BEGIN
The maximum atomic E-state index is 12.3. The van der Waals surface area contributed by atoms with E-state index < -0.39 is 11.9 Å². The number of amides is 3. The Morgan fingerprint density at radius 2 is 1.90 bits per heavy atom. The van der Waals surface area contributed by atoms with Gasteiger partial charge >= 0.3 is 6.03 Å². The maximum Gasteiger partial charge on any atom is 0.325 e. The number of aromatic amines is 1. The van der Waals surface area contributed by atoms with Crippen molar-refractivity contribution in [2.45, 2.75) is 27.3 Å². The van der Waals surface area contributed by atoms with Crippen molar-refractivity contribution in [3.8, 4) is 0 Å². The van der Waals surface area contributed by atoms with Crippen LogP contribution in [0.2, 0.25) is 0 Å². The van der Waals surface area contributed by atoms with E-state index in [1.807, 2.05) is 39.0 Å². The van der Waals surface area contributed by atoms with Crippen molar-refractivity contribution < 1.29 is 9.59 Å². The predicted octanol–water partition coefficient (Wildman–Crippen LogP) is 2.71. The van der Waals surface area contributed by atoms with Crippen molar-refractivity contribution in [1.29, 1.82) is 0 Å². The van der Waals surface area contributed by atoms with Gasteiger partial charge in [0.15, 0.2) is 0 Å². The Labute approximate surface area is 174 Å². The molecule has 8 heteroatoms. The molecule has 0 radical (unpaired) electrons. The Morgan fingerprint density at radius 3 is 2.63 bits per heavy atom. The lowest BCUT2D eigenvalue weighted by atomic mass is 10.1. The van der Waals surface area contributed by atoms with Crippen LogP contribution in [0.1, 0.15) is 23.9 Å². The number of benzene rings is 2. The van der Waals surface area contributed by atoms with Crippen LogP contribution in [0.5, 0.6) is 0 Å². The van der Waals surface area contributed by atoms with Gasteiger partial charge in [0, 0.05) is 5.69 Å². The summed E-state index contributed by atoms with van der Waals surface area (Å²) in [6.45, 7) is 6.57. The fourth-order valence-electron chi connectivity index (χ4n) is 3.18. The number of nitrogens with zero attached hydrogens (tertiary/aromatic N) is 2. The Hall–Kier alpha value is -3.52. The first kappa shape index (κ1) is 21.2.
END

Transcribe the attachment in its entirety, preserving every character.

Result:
The maximum atomic E-state index is 12.3. The van der Waals surface area contributed by atoms with E-state index < -0.39 is 11.9 Å². The number of amides is 3. The Morgan fingerprint density at radius 2 is 1.90 bits per heavy atom. The van der Waals surface area contributed by atoms with Gasteiger partial charge >= 0.3 is 6.03 Å². The maximum Gasteiger partial charge on any atom is 0.325 e. The number of aromatic amines is 1. The van der Waals surface area contributed by atoms with Crippen molar-refractivity contribution in [2.45, 2.75) is 27.3 Å². The van der Waals surface area contributed by atoms with Crippen molar-refractivity contribution in [3.8, 4) is 0 Å². The van der Waals surface area contributed by atoms with Crippen LogP contribution in [0.2, 0.25) is 0 Å². The van der Waals surface area contributed by atoms with E-state index in [1.807, 2.05) is 39.0 Å². The van der Waals surface area contributed by atoms with Crippen molar-refractivity contribution < 1.29 is 9.59 Å². The predicted octanol–water partition coefficient (Wildman–Crippen LogP) is 2.71. The van der Waals surface area contributed by atoms with Crippen molar-refractivity contribution in [1.29, 1.82) is 0 Å². The van der Waals surface area contributed by atoms with Gasteiger partial charge in [0.15, 0.2) is 0 Å². The Labute approximate surface area is 174 Å². The molecule has 8 heteroatoms. The molecule has 0 radical (unpaired) electrons. The Morgan fingerprint density at radius 3 is 2.63 bits per heavy atom. The lowest BCUT2D eigenvalue weighted by atomic mass is 10.1. The van der Waals surface area contributed by atoms with Crippen LogP contribution in [0.1, 0.15) is 23.9 Å². The number of benzene rings is 2. The van der Waals surface area contributed by atoms with Crippen LogP contribution in [0.5, 0.6) is 0 Å². The van der Waals surface area contributed by atoms with Gasteiger partial charge in [0, 0.05) is 5.69 Å². The summed E-state index contributed by atoms with van der Waals surface area (Å²) in [6.45, 7) is 6.57. The fourth-order valence-electron chi connectivity index (χ4n) is 3.18. The number of nitrogens with zero attached hydrogens (tertiary/aromatic N) is 2. The Hall–Kier alpha value is -3.52. The first kappa shape index (κ1) is 21.2.